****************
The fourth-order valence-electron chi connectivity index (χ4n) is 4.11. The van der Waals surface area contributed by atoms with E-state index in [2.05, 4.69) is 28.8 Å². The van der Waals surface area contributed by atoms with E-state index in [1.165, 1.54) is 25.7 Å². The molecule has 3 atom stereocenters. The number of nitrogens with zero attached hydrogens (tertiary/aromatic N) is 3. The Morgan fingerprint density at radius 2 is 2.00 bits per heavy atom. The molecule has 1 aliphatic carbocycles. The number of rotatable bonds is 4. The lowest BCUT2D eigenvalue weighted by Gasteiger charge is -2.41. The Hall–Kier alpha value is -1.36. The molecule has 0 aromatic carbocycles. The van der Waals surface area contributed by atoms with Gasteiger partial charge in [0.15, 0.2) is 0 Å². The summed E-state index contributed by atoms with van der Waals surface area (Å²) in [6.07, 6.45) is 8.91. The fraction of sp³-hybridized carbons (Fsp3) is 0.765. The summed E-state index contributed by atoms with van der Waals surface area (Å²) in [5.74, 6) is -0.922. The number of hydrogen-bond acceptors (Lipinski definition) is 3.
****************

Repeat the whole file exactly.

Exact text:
The fourth-order valence-electron chi connectivity index (χ4n) is 4.11. The van der Waals surface area contributed by atoms with E-state index in [2.05, 4.69) is 28.8 Å². The van der Waals surface area contributed by atoms with E-state index in [1.165, 1.54) is 25.7 Å². The molecule has 3 atom stereocenters. The number of nitrogens with zero attached hydrogens (tertiary/aromatic N) is 3. The Morgan fingerprint density at radius 2 is 2.00 bits per heavy atom. The molecule has 1 aliphatic carbocycles. The number of rotatable bonds is 4. The lowest BCUT2D eigenvalue weighted by Gasteiger charge is -2.41. The Hall–Kier alpha value is -1.36. The molecule has 0 aromatic carbocycles. The van der Waals surface area contributed by atoms with Gasteiger partial charge in [0.15, 0.2) is 0 Å². The summed E-state index contributed by atoms with van der Waals surface area (Å²) in [6.07, 6.45) is 8.91. The fraction of sp³-hybridized carbons (Fsp3) is 0.765. The summed E-state index contributed by atoms with van der Waals surface area (Å²) in [5.74, 6) is -0.922. The number of hydrogen-bond acceptors (Lipinski definition) is 3.